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Lost Wages Versus Diminished Earning Capacity: What’s the Difference?

If you’ve been injured in a Baltimore County car accident and were out of work during your rehabilitation, you may recover lost wages for the income you didn’t earn. Proving your right to lost wages is relatively straightforward: You can use pay stubs, cancelled checks, bank statements, or income tax returns to establish the amount you made before the accident occurred.

However, where there are serious injuries, it’s common for victims to be unable to return to work after an accident; or, if they do go back to their employment, they may earn less because of enduring medical conditions. In such cases, Maryland law may allow a person to recover compensation under the doctrine of diminished earning capacity.

Legal Concept of Diminished Earning Capacity: Your capacity refers to your ability to earn a living in the same employment you had before your accident, or in a position that’s comparable. There’s always some speculation involved with predicting the future, yet you have to prove your right to diminished earning capacity with some degree of certainty in order to recover compensation from the responsible party. Since you can’t rely upon documents, a case for lost future income usually rests upon experts to analyze your situation and report their opinion on the amount you would make had circumstances not changed.

Factors Indicating Diminished Earning Capacity: While every case is unique, there are some factors that courts and insurance companies turn to because they tend to be reliable sources in determining diminished earning capacity.

  • Medical experts can assess all medical records related to your injuries – along with past treatment, ongoing care, and your future medical condition – to determine whether a full recovery is possible.
  • If a full recovery does not appear likely, medical experts can present a realistic idea of your physical capabilities and limitations.
  • Where your injuries will restrict performance of your job-related duties, there are financial implications of a reduction in salary.
  • Financial experts evaluate the income you would have received had you not been injured and compare that amount to what you can reasonably expect to receive post-accident. This forecasting is critical in proving loss of future wages.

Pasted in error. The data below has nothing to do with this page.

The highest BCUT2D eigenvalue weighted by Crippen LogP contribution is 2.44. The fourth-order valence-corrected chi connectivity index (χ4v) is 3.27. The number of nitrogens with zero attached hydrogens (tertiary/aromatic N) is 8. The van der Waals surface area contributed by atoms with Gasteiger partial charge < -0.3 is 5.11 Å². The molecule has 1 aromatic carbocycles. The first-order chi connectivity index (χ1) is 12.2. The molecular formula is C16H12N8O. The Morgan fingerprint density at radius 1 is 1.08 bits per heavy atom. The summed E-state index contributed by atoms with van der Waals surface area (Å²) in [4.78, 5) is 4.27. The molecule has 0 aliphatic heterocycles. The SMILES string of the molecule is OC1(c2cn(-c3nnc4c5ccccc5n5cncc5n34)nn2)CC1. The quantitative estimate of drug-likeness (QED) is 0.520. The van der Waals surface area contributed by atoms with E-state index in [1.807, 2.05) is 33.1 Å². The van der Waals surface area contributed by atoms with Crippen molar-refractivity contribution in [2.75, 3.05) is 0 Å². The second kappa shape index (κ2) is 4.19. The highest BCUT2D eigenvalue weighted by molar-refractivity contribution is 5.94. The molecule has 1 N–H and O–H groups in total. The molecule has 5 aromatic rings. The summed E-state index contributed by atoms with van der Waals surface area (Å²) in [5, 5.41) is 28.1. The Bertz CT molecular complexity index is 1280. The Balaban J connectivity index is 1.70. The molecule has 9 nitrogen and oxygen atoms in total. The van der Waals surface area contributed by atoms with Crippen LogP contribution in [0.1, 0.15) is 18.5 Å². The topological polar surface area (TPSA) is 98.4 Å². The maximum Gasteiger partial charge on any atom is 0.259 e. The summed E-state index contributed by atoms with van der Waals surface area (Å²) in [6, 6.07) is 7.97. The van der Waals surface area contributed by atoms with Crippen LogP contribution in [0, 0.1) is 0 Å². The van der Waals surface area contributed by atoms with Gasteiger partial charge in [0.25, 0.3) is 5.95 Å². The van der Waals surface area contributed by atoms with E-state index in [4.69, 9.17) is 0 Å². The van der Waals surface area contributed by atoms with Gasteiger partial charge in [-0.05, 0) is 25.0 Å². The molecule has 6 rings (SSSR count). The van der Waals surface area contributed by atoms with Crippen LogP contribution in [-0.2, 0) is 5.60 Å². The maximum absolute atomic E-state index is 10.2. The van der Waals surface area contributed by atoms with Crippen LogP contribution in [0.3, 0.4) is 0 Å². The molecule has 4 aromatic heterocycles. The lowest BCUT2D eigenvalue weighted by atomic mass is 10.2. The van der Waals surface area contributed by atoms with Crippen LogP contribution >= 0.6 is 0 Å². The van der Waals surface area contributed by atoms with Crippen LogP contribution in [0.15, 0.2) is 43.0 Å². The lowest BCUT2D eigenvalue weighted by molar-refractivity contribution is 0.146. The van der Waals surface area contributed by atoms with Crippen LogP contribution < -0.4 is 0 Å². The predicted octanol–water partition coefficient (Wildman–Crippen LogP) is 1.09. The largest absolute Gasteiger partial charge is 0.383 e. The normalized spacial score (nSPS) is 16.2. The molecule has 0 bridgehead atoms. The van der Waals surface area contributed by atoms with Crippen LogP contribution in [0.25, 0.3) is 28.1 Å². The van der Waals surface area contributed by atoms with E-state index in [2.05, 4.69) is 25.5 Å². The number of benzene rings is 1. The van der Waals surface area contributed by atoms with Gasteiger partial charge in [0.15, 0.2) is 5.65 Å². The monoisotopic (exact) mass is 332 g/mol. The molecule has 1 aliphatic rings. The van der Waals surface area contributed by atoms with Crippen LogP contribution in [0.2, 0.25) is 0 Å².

A car accident attorney would consult with medical and actuarial experts to testify on their opinions regarding these factors. However, an insurance company or attorney for the defendant will do the same and likely come up with a very different picture – one that doesn’t support your claim for diminished earning capacity. This is why it’s important to have a lawyer who will fight to protect your interests.

The difference between lost wages and diminished earning capacity is quite simple: The first covers the income you didn’t earn during the healing process, and the second incorporates the income you may have earned had the accident not happened. From here, the legal issues become far more complex. Proving diminished earning capacity requires an attorney with extensive knowledge of the concept and experience in working with expert witnesses. If you’ve been injured and suffered a disability that will impact your future earnings, please contact attorney Michael A. Freedman to discuss your case.

 

See Related Blog Posts:

Common Injuries in Baltimore County, MD Car Accident Cases

How to Value Personal Injury Auto Cases

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Law Offices of Michael A. Freedman PA

Reproduction in whole or in part in any form or medium without the express written permission of Michael A. Freedman P.A. is prohibited. The legal information provided is for general information only, and is not meant to be specific advice for your problem. Accurate appropriate legal advice can only be obtained through a consultation with an attorney. As an experienced Baltimore Maryland Personal Injury Attorney, we provide expert legal services to people who need assistance with car accidents, motorcycle accidents, worker's compensation, slip and fall injuries, medical malpractice, motor vehicle accidents, train or airplane accidents, accidental death, wrongful death and any personal injury.

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